Let me follow up on something I was talking about a couple of days ago.  I argued that we can’t see surface-level light rail as an alternative to Skytrains, even though it would be great in addition to Skytrains as a way to extend Translink’s rail network.  But, you might say, since we already have three Skytrain lines, of course light rail is only going to be an extension of the existing network.  So what’s the point of insisting that light rail isn’t an alternative to Skytrains?

Here’s the point.  Translink already has plans to build the Evergreen Line as a light-metro Skytrain, and beyond that the Millenium Line’s supposed to extend out to UBC along Broadway.  There are a lot of good candidates for light-rail routes in the Lower Mainland and the Valley, but these aren’t them.  It would be a huge mistake not to invest in Skytrains for these routes.  Take a look at this fairly random collection of daily ridership stats for various light rail systems about the world:

That number for Portland’s Blue Line–41,000 riders a day–comes from 2005.  Here’s the thing.  What do you think the daily ridership of Translink’s Broadway buses was that same year?  65,000 riders a day (page 4-38.  Warning: that’s a big pdf).  So four years ago, without there being any rail transit at all on Broadway, there was already about 59% more passengers in a day than on Portland’s most heavily used light rail line.  (That’s why the B-Line’s a gong show.)  Portland’s entire light rail system has a daily ridership of 107,0000–less than 40% of the existing Skytrain lines’ daily ridership.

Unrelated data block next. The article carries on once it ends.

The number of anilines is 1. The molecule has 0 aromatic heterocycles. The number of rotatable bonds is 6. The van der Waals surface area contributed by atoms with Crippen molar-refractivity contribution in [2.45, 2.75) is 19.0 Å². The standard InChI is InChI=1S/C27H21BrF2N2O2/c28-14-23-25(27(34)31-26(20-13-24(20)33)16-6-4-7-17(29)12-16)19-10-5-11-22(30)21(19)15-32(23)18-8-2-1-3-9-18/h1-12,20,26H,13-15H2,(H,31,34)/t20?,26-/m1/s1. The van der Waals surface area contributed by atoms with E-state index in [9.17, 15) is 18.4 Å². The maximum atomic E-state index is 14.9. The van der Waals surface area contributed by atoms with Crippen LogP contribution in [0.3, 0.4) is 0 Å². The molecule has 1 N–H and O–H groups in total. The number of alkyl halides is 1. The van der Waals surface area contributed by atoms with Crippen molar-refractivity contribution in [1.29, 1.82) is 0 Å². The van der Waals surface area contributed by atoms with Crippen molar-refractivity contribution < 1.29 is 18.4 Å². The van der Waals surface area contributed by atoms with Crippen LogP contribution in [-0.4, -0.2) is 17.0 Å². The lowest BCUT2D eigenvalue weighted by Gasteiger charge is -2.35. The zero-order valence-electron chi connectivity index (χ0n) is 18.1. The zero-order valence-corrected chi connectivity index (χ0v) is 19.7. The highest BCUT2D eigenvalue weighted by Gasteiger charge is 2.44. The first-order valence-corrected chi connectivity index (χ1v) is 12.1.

Given that Broadway won’t see any rail transit for another decade at least–during which demand will only increase–it would be jaw-droppingly stupid to build light rail.  The route had the ridership for light rail five years ago.   What’s that ridership going to look like in a decade?  And since we’re investing in public infrastructure we’d like to serve us well for more than a couple decades to come, what’s the demand for public transit on Broadway going to be in 2040?  How about 2060?

Let’s remind ourselves of the big picture.  Translink and the cities in the metro Vancouver region aren’t even close to being done building the light-metro backbone of the transit system we need.  That’s not to say we shouldn’t be identifying, planning for, and building cheaper light rail lines in the region while we’re also building more Skytrains.  We absolutely should be doing that.  But we need to remember that light rail is always going to be an extension of the Skytrain network, not an alternative to it.

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